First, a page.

To Live and Die

Collected Stories of the Civil War, 1861–1876

To Live and Die

Book Pages: 448 Illustrations: 41 b&w photos Published: April 2002

American Studies, History > U.S. History, Literature and Literary Studies > Fiction

Even before the first cannonballs were fired at Fort Sumter, American writers were trying to make creative sense of the War Between the States. These thirty-one stories were culled from hundreds that circulated in popular magazines between 1861 and the celebration of the American centennial in 1876. Arranged to echo the sequence of the unfolding drama of the war and Reconstruction, together these short stories constitute an “inadvertent novel,” a collective narrative about a domestic crisis that was still ongoing as the stories were being written and published.
The authors, who include Louisa May Alcott and Mark Twain, depict the horrors of the battlefield, the suffering in prison camps and field hospitals, and the privations of the home front. In these pages, bushwhackers carry the war to out-of-the-way homesteads, spies work households from the inside, journeying paymasters rely on the kindness of border women, and soldiers turn out to be girls. The stories are populated with nurses, officers, speculators, preachers, slaves, and black troops, and they take place in cities, along the frontier, and on battlefields from Shiloh to Gettysburg.
The book opens with a prewar vigilante attack on the Underground Railroad and a Kansas parson in Henry King’s “The Cabin at Pharoah’s Ford” and concludes with an ex-slave recalling the loss of her remaining son in Twain’s “A True Story.” In between are stories written by both women and men that were published in magazines from the South and West as well as the culturally dominant Northeast. Wartime wood engravings highlight the text. Kathleen Diffley’s introduction provides literary and historical background, and her commentary introduces readers to magazine authors as well as the deepening disruptions of a country at war.
Just as they did for nineteenth-century readers, these stories will bring the war home to contemporary readers, giving shape to a crisis that rocked the nation then and continues to haunt it now.



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Price: $30.95

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Author/Editor Bios Back to Top

Kathleen Diffley is Associate Professor of English at the University of Iowa and the author of Where My Heart Is Turning Ever: Civil War Stories and Constitutional Reform, 1861–1876.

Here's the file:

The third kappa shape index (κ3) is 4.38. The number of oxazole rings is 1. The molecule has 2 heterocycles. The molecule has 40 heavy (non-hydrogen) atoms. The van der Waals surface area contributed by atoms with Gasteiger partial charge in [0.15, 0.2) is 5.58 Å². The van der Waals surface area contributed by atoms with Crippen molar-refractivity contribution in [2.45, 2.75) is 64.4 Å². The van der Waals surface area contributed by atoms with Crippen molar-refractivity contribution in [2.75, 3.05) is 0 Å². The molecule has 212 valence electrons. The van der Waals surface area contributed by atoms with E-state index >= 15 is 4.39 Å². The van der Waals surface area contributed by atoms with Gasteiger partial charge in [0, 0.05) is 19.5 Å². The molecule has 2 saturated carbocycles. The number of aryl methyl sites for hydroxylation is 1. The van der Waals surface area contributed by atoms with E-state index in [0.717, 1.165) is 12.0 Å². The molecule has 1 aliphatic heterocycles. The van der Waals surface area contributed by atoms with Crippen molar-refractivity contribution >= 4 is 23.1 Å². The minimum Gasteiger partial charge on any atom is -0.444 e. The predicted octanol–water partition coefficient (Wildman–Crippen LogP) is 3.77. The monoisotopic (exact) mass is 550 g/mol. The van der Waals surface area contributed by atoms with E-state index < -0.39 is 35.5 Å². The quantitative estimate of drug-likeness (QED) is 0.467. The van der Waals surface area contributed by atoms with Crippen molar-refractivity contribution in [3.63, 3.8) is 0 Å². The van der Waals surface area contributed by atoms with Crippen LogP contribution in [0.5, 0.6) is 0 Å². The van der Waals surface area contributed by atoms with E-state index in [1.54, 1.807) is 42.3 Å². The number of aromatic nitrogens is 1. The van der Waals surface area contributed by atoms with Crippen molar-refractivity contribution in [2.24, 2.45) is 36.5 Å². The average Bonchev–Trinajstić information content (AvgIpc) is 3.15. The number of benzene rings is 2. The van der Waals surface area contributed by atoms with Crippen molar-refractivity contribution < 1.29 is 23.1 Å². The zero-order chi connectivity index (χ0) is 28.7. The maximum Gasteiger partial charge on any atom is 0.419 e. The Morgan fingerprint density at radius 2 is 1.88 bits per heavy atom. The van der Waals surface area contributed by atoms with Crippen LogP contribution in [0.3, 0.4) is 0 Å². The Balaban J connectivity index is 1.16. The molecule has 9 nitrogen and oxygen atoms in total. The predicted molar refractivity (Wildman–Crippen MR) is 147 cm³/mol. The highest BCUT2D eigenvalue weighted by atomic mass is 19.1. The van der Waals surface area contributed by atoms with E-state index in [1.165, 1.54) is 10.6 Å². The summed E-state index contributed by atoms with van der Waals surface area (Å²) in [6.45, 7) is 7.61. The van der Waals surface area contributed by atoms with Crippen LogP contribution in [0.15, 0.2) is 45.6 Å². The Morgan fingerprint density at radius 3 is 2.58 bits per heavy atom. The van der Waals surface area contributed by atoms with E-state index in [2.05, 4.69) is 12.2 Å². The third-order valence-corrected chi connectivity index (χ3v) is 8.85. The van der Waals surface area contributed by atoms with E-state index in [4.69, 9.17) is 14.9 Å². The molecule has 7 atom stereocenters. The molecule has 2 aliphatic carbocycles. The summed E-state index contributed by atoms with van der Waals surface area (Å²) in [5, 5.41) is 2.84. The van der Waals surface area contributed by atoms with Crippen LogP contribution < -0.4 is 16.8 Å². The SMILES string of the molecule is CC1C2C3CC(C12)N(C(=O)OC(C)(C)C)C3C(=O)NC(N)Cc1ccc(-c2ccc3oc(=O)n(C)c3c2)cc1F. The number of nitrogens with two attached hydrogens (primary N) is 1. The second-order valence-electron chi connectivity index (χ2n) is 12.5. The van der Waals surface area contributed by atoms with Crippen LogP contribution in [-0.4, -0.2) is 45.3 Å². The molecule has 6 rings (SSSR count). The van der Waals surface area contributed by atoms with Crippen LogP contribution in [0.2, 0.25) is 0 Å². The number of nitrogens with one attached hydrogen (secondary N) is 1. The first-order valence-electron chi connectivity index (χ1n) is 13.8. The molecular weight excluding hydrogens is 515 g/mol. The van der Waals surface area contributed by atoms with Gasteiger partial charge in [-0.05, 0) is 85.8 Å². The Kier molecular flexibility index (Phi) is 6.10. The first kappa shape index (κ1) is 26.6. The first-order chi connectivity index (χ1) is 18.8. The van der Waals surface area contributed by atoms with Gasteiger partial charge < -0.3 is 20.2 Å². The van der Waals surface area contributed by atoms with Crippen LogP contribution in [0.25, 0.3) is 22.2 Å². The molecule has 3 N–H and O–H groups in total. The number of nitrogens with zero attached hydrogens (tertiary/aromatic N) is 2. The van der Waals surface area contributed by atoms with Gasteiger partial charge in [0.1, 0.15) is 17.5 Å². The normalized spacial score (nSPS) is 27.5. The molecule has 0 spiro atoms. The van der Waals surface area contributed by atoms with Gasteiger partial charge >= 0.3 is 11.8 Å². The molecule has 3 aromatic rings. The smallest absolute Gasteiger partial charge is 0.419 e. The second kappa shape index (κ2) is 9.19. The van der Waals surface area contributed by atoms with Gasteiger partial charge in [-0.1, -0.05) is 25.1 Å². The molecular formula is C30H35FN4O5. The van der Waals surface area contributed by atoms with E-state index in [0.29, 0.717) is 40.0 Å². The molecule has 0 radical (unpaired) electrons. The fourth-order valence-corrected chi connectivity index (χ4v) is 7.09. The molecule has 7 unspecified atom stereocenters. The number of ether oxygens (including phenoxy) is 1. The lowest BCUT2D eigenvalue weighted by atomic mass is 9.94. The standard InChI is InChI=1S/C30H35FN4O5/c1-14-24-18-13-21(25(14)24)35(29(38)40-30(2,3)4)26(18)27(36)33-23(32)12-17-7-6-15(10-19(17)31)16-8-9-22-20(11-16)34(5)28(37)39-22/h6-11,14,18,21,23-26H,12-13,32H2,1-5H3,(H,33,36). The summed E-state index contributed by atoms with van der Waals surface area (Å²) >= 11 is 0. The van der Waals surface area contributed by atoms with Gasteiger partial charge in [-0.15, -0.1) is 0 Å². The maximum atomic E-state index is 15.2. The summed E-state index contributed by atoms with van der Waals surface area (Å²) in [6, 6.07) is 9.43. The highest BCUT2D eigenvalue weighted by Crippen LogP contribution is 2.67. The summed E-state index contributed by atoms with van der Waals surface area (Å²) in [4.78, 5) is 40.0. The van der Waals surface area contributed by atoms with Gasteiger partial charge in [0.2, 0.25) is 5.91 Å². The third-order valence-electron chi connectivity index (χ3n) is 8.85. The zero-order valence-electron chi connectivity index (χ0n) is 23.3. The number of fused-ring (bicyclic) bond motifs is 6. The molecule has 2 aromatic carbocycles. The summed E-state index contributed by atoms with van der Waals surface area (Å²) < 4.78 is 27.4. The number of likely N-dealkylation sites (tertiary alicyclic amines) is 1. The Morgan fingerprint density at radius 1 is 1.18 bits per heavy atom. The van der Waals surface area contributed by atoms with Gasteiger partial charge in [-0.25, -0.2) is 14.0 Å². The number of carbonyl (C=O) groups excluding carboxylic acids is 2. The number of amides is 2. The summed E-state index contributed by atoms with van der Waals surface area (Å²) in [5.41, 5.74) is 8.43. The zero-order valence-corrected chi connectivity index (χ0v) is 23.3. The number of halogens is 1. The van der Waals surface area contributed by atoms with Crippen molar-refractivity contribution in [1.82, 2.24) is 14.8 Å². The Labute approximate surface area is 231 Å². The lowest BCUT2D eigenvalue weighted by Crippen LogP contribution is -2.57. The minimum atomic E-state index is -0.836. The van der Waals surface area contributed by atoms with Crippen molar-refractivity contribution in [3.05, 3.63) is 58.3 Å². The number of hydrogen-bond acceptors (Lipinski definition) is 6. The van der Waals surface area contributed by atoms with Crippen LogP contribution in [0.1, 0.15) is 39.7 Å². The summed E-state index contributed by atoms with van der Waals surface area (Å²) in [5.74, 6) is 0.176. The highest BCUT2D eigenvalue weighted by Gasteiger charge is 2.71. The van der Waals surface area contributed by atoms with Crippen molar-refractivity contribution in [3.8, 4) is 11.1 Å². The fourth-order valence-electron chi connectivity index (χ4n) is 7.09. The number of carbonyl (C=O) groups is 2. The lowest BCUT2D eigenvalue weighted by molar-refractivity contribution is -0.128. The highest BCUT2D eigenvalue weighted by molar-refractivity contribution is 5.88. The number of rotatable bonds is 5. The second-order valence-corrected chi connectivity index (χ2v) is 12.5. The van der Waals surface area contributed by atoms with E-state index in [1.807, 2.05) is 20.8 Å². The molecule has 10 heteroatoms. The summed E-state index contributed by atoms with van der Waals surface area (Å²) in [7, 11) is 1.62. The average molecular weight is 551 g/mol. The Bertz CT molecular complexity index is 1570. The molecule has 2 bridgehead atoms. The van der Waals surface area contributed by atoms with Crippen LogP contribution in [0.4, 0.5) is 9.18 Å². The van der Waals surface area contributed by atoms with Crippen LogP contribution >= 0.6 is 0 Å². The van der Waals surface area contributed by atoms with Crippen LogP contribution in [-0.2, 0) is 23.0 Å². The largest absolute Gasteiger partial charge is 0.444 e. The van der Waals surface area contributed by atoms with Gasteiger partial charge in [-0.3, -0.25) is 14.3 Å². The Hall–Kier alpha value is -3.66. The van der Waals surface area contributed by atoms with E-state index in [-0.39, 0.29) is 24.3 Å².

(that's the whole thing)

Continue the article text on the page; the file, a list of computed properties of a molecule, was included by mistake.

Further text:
Table of Contents Back to Top

Daily Emergency: Civil War Stories of the War Generation

Time Line



“The Cabin at Pharaoh’s Ford”, Overland Monthly (December 1874) / Henry King

“Job and the Bug” Lippincott’s (May 1871) / Chauncey Hickox

“A True and Simple Tale of ‘61,” Southern Monthly (December 1861) / Izilda

“Ellen,” Atlantic Monthly (July 1865) / Rebecca Harding Davis


“Hopeful Tackett—His Mark,” Continental Monthly (September 1862) / Richmond Wolcott

“Thomas Elliott’s Speculations,” Harper’s Monthly (February 1863) / Fred B. Perkins

“Mrs. F.’s Waiting Maid,” Harper’s Monthly (June 1867) / Nora Perry

“Believe in Ghosts!” New National Era (November 1870)

“The Sergeant’s Little Story”, Southern Magazine (October 1873) / William H. Kemper

“On the Antietam,” Harper’s Weekly (3 January 1863)

“A Letter from the Country,” Harper’s Weekly (8 November 1862) / Charity Grimes

“T. J.’s Cavalry Charge,” New Eclectic Monthly (April 1870) / Confederate Gray


“Colonel Charley’s Wife,” Harper’s Weekly (8 October 1864)

“The Fourteenth at Gettysburg,” Harper’s Weekly (21 November 1863)

“Lee at Gettysburg,” Galaxy (April 1871) / J. D. Imboden

“Three Days of Terror,” Harper’s Monthly (January 1867) / Ellen D. Larned (Ellen Leonard)

“The Brothers,” Atlantic Monthly (November 1863) / Louisa May Alcott

“The Case of George Dedlow,” Atlantic Monthly (July 1866) / Silas Weir Mitchell

“Robbed of Half a Million,” Harper’s Monthly (October 1866) / J. O. Culver

“In the ‘Libey’,” Harper’s Weekly (20 February 1864)

“Mr. Williamson Slippey and His Salt,” New Eclectic Monthly (October 1870) / Richard Malcolm Johnston (Philemon Perch)


“A Night on the Mississippi,” Putnam’s (April 1870) / Ross Guffin

“Mrs. Spriggins, the Neutral,” Southern Magazine (February 1871) / G. J. A. Coulson (Alcibiades Jones)

“Buried Alive,” Harper’s Weekly (7 May 1864)

“A Night in the Wilderness,” Galaxy (May 1871)

“The Freedman’s Story,” Harper’s Monthly (October 1866) / M. Shele de Vere

“Road-Side Story,” Land We Love (August 1866)


“The Skeleton in the Closet,” Galaxy (June 1866) / Edward Everett Hale (J. Thomas Darragh)

“Sentenced and Shot,” Lakeside Monthly (November 1870) / Richard M. Sheppard

“Wilhelmina,” Atlantic Monthly (January 1875) / Constance Fenimore Woolson


“A True Story, Repeated Word for Word As I Heard It,” Atlantic Monthly (November 1874) / Samuel Clemens (Mark Twain)

Author Sketches

Illustration Sources

Civil War Glossary

Bibliographic Essay

Sales/Territorial Rights: World

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Additional InformationBack to Top
Paper ISBN: 978-0-8223-3439-2 / Cloth ISBN: 978-0-8223-2887-2
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